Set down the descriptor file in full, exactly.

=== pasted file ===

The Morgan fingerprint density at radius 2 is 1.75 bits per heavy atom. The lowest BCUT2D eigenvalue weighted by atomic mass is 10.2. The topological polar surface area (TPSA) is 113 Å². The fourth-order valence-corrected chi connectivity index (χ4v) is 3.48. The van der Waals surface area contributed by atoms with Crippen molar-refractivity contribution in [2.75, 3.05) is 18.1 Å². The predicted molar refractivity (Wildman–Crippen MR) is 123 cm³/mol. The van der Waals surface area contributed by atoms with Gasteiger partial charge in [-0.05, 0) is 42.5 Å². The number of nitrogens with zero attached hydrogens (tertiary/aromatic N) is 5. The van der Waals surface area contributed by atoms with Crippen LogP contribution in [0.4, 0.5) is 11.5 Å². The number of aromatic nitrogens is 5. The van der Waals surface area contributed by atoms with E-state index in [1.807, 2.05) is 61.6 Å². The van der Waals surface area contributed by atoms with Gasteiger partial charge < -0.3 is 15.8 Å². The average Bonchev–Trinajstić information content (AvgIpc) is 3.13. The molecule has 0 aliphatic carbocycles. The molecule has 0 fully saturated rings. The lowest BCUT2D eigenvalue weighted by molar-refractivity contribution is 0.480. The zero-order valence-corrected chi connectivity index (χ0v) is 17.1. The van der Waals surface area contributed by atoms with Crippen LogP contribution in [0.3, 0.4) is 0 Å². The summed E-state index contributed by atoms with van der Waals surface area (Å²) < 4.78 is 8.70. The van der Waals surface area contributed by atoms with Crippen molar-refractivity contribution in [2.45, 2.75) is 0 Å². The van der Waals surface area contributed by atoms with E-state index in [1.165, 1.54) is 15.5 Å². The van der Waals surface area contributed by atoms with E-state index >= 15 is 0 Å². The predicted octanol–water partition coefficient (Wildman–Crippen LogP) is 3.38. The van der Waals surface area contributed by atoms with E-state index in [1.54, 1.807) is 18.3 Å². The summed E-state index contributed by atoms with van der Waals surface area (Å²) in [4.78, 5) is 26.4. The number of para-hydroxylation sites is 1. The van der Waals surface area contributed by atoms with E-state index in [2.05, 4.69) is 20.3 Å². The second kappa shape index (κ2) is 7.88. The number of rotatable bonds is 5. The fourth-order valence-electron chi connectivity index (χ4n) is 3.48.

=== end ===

The Morgan fingerprint density at radius 2 is 1.75 bits per heavy atom. The lowest BCUT2D eigenvalue weighted by atomic mass is 10.2. The topological polar surface area (TPSA) is 113 Å². The fourth-order valence-corrected chi connectivity index (χ4v) is 3.48. The van der Waals surface area contributed by atoms with Crippen molar-refractivity contribution in [2.75, 3.05) is 18.1 Å². The predicted molar refractivity (Wildman–Crippen MR) is 123 cm³/mol. The van der Waals surface area contributed by atoms with Gasteiger partial charge in [-0.05, 0) is 42.5 Å². The number of nitrogens with zero attached hydrogens (tertiary/aromatic N) is 5. The van der Waals surface area contributed by atoms with Crippen LogP contribution in [0.4, 0.5) is 11.5 Å². The number of aromatic nitrogens is 5. The van der Waals surface area contributed by atoms with E-state index in [1.807, 2.05) is 61.6 Å². The van der Waals surface area contributed by atoms with Gasteiger partial charge < -0.3 is 15.8 Å². The average Bonchev–Trinajstić information content (AvgIpc) is 3.13. The molecule has 0 aliphatic carbocycles. The molecule has 0 fully saturated rings. The lowest BCUT2D eigenvalue weighted by molar-refractivity contribution is 0.480. The zero-order valence-corrected chi connectivity index (χ0v) is 17.1. The van der Waals surface area contributed by atoms with Crippen LogP contribution in [0.3, 0.4) is 0 Å². The summed E-state index contributed by atoms with van der Waals surface area (Å²) < 4.78 is 8.70. The van der Waals surface area contributed by atoms with Crippen molar-refractivity contribution in [2.45, 2.75) is 0 Å². The van der Waals surface area contributed by atoms with E-state index in [1.165, 1.54) is 15.5 Å². The van der Waals surface area contributed by atoms with E-state index >= 15 is 0 Å². The predicted octanol–water partition coefficient (Wildman–Crippen LogP) is 3.38. The van der Waals surface area contributed by atoms with E-state index in [1.54, 1.807) is 18.3 Å². The summed E-state index contributed by atoms with van der Waals surface area (Å²) in [4.78, 5) is 26.4. The number of para-hydroxylation sites is 1. The van der Waals surface area contributed by atoms with E-state index in [2.05, 4.69) is 20.3 Å². The second kappa shape index (κ2) is 7.88. The number of rotatable bonds is 5. The fourth-order valence-electron chi connectivity index (χ4n) is 3.48.